Article by: Hari Yellina
Farmers’ environmental passion and know-how have been urged to help the federal government more than treble the quantity of land under private conservation. Farmers, landowners, and conservation organisations have banded together to demand more government support for landowners who wish to permanently set aside portions of their land for nature. The broad alliance, led by the Australian Property Conservation Alliance, aims to increase the percentage of privately held land set aside for conservation from 2% to 5% by 2030. Currently, state governments fund private land conservation to varied degrees – NSW’s Biodiversity Conservation Trust is well-funded and actively establishing a network of private conservation landholders, whereas South Australia had no financing programme until recently.
With 60 percent of the continent held by private companies, ALCA CEO Jody Gunn said it was evident that the issue required political leadership and investment. “There are currently tens of thousands of landowners around the country who have voluntarily committed to permanently protecting animal habitat and iconic natural sites on our land,” Dr. Gunn stated. These individuals are ecstatic to be entrusted with the protection and management of these priceless resources. They aim to contribute to the survival of endangered native species as well as the health of our rivers, forests, and agriculture for the benefit of all Australians.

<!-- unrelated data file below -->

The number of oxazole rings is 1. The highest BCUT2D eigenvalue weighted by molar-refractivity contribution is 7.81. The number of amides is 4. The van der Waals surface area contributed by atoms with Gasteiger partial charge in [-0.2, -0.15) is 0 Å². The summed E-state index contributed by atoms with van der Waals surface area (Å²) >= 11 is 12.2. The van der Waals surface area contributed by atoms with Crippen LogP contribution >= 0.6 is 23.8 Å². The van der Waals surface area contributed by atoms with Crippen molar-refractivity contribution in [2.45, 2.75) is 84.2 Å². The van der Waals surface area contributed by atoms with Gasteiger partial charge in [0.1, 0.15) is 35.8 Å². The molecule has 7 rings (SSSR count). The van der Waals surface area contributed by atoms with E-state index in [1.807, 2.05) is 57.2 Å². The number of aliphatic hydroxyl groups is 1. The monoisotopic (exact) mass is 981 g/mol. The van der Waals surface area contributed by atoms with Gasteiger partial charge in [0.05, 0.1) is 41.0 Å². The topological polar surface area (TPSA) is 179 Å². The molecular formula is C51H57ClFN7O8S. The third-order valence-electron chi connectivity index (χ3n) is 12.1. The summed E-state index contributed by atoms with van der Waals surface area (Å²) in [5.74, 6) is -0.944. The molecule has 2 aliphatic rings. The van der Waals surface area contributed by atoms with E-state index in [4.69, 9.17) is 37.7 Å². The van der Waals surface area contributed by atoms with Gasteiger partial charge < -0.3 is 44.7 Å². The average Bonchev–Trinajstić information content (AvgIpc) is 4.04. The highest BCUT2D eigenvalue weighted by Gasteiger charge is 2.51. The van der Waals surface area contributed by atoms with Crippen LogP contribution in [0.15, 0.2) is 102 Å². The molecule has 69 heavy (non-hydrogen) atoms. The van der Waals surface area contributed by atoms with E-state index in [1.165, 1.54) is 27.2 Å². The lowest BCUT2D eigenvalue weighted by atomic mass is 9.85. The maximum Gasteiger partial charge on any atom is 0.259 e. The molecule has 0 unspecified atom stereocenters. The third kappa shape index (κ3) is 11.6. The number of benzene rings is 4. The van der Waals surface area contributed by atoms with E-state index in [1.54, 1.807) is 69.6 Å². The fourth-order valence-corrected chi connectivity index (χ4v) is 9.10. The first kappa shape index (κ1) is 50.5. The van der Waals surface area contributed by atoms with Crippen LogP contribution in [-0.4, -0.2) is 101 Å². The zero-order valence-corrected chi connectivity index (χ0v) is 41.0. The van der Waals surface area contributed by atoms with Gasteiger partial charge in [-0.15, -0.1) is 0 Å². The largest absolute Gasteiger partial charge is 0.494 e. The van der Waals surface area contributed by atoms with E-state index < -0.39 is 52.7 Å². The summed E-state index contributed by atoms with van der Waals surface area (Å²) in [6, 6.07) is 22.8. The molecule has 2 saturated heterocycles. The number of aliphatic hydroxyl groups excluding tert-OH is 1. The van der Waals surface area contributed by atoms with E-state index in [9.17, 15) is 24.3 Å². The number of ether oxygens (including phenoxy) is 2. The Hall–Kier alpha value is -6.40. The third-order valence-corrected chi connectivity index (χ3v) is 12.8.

Drew Gailey, a Victorian beef farmer, supports increasing funding for private conservation. He’s been gathering seeds and growing endangered species on his property to help restore biodiversity. “We have less than 1% of native grasslands left in Victoria,” Mr Gailey said. “These grasslands are frequently home to a large number of plants and animals – it’s possible to locate more than 25 species in a square metre.” Actually, it’s never been more critical to protect what’s left of these once-abundant grasslands. Many species, including the critically endangered Golden Sun Moth, rely on a special type of grass found in natural grasslands, which are fragmented and isolated today.
Mr Gailey has a conservation covenant on areas of his property with threatened biodiversity, and he receives money to manage it, but he may still graze cattle and utilise the land. “However, even if the land is sold, it means the region is protected for nature,” he explained. “Knowing that it will be safeguarded in the future gives me hope that this special place will be preserved.” Grants, payments in perpetuity for lost land use income, or a fixed payment depending on the land’s worth are all examples of private land conservation support schemes that differ by state.
Many farmers were enthusiastic conservationists with a love of the land they owned, according to Michelle Grady, national director of the Pew Charitable Trusts, and private conservation worked hand-in-hand with agriculture. Investing in permanently protected private land allows landowners to diversify their income, stimulates prudent land management, produces local jobs, and maintains Australia’s thriving rural landscapes’ long-term productivity and resilience. “We can build on the practical hard work of thousands of enthusiastic and devoted individuals who have a direct connection to their land and wish to assure its conservation with more investment and support. We can raise the quantity of privately owned property permanently preserved if we work together,” Ms Grady said.